U.S. Pat. No. 2,922,756 (1960) discloses an endothermic reforming process for a sulfur-containing feedstock. Of critical importance to the invention disclosed in U.S. Pat. No. 2,922,756 is that a portion of the heat to carry out the endothermic process is derived from a heat transfer effected directly within the catalyst bed in a reaction zone. The selected material must have sufficient desulfurization qualities to remove sulfur in a moving bed configuration. Further, the material must be able to form a sulfide at specified conditions, but which will oxidize at other selected conditions in a heating zone and further be reduced by hydrogen or hydrocarbons. These materials must, of course, be heat retentive. Materials asserted to fulfill the above requirements include iron, nickel, cobalt, molybdenum, vanadium, manganese and mixtures thereof. That manganese can be used interchangeably and with equal effectiveness with the other cited materials in a moving or fluidized bed for the purpose of removing sulfur from a hydrocarbon material which is later to be reformed is a misleading teaching when applied to a fixed bed sulfur removal zone. It has been discovered that in a fixed bed configuration oxides of manganese perform in a surprisingly very superior fashion to the other oxides. The superior performance of oxides of manganese is discussed in more detail hereinafter.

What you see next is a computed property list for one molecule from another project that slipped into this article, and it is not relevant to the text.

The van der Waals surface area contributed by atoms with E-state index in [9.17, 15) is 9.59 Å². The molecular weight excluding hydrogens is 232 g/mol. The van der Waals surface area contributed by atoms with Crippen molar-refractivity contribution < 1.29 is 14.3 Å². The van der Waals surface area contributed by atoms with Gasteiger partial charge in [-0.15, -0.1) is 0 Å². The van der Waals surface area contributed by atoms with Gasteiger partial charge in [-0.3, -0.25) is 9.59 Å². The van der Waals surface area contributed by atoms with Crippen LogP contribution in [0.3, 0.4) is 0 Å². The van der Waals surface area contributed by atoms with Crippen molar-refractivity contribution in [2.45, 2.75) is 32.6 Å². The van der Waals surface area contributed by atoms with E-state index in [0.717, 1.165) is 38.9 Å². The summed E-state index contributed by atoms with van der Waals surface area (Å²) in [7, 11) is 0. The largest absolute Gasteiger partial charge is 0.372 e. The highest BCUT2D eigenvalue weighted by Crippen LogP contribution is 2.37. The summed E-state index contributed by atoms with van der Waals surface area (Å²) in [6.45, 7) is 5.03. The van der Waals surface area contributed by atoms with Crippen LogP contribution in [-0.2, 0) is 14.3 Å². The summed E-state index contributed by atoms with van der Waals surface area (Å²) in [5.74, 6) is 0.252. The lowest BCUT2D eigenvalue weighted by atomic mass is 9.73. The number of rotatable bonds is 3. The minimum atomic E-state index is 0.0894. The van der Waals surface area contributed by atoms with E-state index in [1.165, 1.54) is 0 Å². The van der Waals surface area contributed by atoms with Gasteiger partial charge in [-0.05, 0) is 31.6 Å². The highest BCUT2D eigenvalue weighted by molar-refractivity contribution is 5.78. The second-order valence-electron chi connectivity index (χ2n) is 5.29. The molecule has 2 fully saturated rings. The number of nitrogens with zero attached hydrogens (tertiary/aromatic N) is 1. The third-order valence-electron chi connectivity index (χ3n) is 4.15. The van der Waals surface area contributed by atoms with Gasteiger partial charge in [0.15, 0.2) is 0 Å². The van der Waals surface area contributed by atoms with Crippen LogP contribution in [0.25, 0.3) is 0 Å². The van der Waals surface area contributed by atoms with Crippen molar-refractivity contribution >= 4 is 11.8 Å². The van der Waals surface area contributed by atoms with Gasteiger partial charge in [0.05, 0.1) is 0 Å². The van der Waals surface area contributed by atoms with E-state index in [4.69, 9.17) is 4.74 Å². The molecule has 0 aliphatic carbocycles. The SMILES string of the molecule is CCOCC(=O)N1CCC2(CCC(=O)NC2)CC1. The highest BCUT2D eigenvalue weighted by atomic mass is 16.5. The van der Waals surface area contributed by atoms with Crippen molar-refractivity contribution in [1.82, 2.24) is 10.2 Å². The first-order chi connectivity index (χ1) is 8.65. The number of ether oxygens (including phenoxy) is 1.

As a reactant, manganous oxide has a significantly greater propensity than zinc oxide to absorb or react with hydrochloric acid under the following process conditions: temperature in the range 600° to 1000° F. (316° to 538° C.) preferably 650° to 850° F. (343° to 454° C.), pressure in the range 150-750 psig., a hydrogen concentration in the range 1/1 to 30/1 moles of hydrogen per mole of hydrocarbon, and a space velocity (vhsv) in the range 500-50,000 vol. of gas/hour/vol. of reactant.
It has been found that a manganese component, preferably a manganese oxide, will scavenge hydrogen sulfide significantly more effectively than zinc oxide as shown in Example 3. Further, it has been discovered surprisingly that unlike zinc oxide, manganese in the form of an oxide, halide or sulfide has a negligible, if any, adverse affect on a platinum-group metal reforming catalyst after an activation-regeneration cycle as shown in Example 5.
It has been discovered surprisingly that manganese oxide in the liquid phase has a superior ability to remove mercaptans from a hydrocarbon material than does zinc oxide in the liquid phase.
One difficulty with manganese-containing material for use in a sulfur removal zone is their tendency to give up hydrogen sulfide in the presence of water vapor. Clearly, the evolution of even small amounts of hydrogen sulfide, e.g., 3 ppm, can severely poison sensitive platinum-rhenium reforming catalysts. A source of such water vapor is often the recycled gas which leaves a reforming zone. We have found that liquid phase operation can permit easy isolation from such recycled gas as is shown in FIG. 2 at location E.
It is an object of this invention to provide a method for the effective removal of sulfur from sulfur-containing hydrogen and/or hydrocarbon materials, to produce hydrogen and/or hydrocarbon feedstocks having reduced sulfur content for a reforming process which utilizes a sulfur sensitive catalyst. It is an object of this invention to provide a hydrocarbon reforming process involving sulfur removal from hydrogen and/or hydrocarbon materials which achieves improved results relative to prior art processes involving sulfur removal with zinc oxide.